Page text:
The MACD indicator – pronounced “ MAC – dee“ or “M-A-C-D“ – is a popular and versatile tool, which generally appears as a histogram at the bottom of charts, with a line following it called the signal-line and a second horizontal line through the centre called the zero-line, above and below which the MACD oscillates.
Traders use the MACD to analyse momentum and measure the strength of the trend. They look for divergences and convergences between the MACD and price to indicate potential market turning points, and use the MACD crossing its signal-line for trade entry and exit signals.
The MACD is calculated by subtracting a long exponential moving average of the price from a short exponential moving average. The signal-line is itself an exponential moving avergae of the MACD and the zero-line is the point at which the averages would cross if seperated.
Signals are generated in 3 main ways:
a)The MACD crossing the signal-line gives trend reversal signals. It is particularly accurate at overbought and oversold extremes.
b)The MACD crossing the zero-line tends to give a confirmation of the trend.
c) Convergences and divergences of MACD with price reveal underlying strength and weakness in the trend, in the same way as regular momentum oscillator does.
What a lag
MACD is said to be a lagging indicator and this is often percieived as a disadvantage, however, it can also prevent traders from entering the market too soon. In the chart below, for example, note the topping candlestick formation – a shooting star.
It would be tempting to short the market at this point, however, if we looked at the MACD we would notice it has not crossed below the signal line. In fact the contray is true, MACD has crossed above the signal line giving a bullish buy signal instead. In the end the market continues higher and if we had sold short the set-up we would probably have been stopped out.
Now look at the diagram below showing a similar shooting star . Note, however, that on this chart the MACD has crossed below the signal line, giving a sell signal.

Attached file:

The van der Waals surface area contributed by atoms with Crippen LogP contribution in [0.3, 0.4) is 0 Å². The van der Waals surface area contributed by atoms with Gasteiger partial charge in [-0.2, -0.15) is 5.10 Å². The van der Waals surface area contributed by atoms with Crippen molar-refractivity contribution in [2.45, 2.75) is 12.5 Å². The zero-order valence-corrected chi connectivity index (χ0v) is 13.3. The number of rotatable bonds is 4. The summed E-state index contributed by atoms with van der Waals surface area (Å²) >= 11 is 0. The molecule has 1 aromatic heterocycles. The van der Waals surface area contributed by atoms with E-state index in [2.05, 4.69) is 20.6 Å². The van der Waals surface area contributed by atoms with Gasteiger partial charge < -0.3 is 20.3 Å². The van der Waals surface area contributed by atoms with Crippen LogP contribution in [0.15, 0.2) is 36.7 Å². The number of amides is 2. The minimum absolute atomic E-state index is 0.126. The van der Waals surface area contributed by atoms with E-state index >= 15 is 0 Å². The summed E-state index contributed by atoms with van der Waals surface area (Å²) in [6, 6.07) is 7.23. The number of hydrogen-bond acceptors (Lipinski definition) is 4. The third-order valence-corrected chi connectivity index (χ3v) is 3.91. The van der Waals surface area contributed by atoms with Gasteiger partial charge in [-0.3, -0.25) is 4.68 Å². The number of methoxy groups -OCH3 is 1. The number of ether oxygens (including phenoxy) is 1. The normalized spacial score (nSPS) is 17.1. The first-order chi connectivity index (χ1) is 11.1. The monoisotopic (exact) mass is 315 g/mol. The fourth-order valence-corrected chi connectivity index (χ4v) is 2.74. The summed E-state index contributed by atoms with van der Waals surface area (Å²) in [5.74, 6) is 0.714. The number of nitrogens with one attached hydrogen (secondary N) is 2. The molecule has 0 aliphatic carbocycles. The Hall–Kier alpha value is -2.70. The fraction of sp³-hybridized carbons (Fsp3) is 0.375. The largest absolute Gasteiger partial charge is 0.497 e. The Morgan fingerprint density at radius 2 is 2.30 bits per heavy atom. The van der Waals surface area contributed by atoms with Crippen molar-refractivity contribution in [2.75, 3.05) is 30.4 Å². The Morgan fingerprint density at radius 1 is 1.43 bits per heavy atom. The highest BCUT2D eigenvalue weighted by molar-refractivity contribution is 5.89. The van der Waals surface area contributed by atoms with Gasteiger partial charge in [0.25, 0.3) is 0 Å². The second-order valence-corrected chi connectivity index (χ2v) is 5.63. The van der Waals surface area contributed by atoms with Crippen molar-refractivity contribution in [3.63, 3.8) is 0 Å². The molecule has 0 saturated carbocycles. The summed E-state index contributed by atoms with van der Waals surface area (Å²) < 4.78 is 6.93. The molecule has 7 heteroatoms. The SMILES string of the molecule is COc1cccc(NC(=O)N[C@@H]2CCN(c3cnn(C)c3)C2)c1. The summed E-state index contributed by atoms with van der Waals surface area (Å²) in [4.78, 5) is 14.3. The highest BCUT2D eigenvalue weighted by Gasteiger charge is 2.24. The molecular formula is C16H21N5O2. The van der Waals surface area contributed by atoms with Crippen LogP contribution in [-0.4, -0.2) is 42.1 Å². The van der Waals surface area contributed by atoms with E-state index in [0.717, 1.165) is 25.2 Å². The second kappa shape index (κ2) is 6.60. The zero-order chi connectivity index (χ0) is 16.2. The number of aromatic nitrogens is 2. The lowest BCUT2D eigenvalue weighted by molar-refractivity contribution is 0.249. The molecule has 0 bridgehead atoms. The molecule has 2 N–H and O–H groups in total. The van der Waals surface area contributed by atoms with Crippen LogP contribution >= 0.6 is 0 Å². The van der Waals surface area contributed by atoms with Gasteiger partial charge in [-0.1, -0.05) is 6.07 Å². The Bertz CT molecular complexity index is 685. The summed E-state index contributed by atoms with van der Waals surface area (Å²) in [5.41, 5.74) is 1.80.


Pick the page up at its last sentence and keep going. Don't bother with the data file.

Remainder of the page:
In the end the confirmation from MACD’s signal line actually results in a better trade and the market falls steeply.
Whilst signal-line and zero-line crossovers are useful, on their own they can result in many whipsaws. For a higher probability of success it is best to combine them with divergences and convergences.
One strategy is to look for convergence or divergence for the intial set-up and then wait for the MACD to cross the signal-line before taking the trade. The crossing of the zero-line can often be a good place to take profit.
For example in the chart below we see that the market rallied to a peak of 1.2844 on the 12th of January before correcting. Then the market recovered and resumed its rally, making an even higher high at 1.2878 on the 13th Jan. The MACD rallied too but unlike price it failed to make a higher-second high thus giving rise to a divergence.
A short order was entered and triggered when the MACD crossed below its signal-line at 1.2829. The price then fell until the trader exited when the MACD closed below its zero-line, winning an impressive 100 pips in the process.
Trading strategy enhancements
One drawback of convergences and divergences is that they can give rise to false signals when the market is trending strongly.
In the chart below, for example, you can see that despite a convergence between MACD and price the market continues to fall and makes an even lower low, and if the trader had bought on the first convergence he would have been stopped out.
The market makes a second convergence and a final low and it is only then that it recovers and makes a substantial rebound.
One neat solution to the problem of convergence and divergence failure, proposed by an analyst named Boris Schlossberg, is to use the MACD as a guide to placing stops rather than the price. In the chart above the intial convergence failed and the market went lower. If the trader had placed his stop at the lows he would have been stopped out. The MACD did not make a lower low however resulting in a second convergence, which again indicated underlying weakness.
Only after that did the market reverse and rally. If the trader had used the MACD rather than the price to place his stop he would have remained in the trade despite it initally turning against him and making a new low.
Using this approach the trader not only avoids unnecessary losses from early entry but also can build a position of new trades opened at each instant of divergence or convergence. The position is only stopped out if momentum increases and re-confirms the trend. In truth it is rare to get incidences of more than three convergences or divergences in a row before the final break.
This technique is particularly suited to the forex trading because of the greater margin available, which allows traders to build positons with relatively little capital, and suffer bigger drawdowns without margin calls.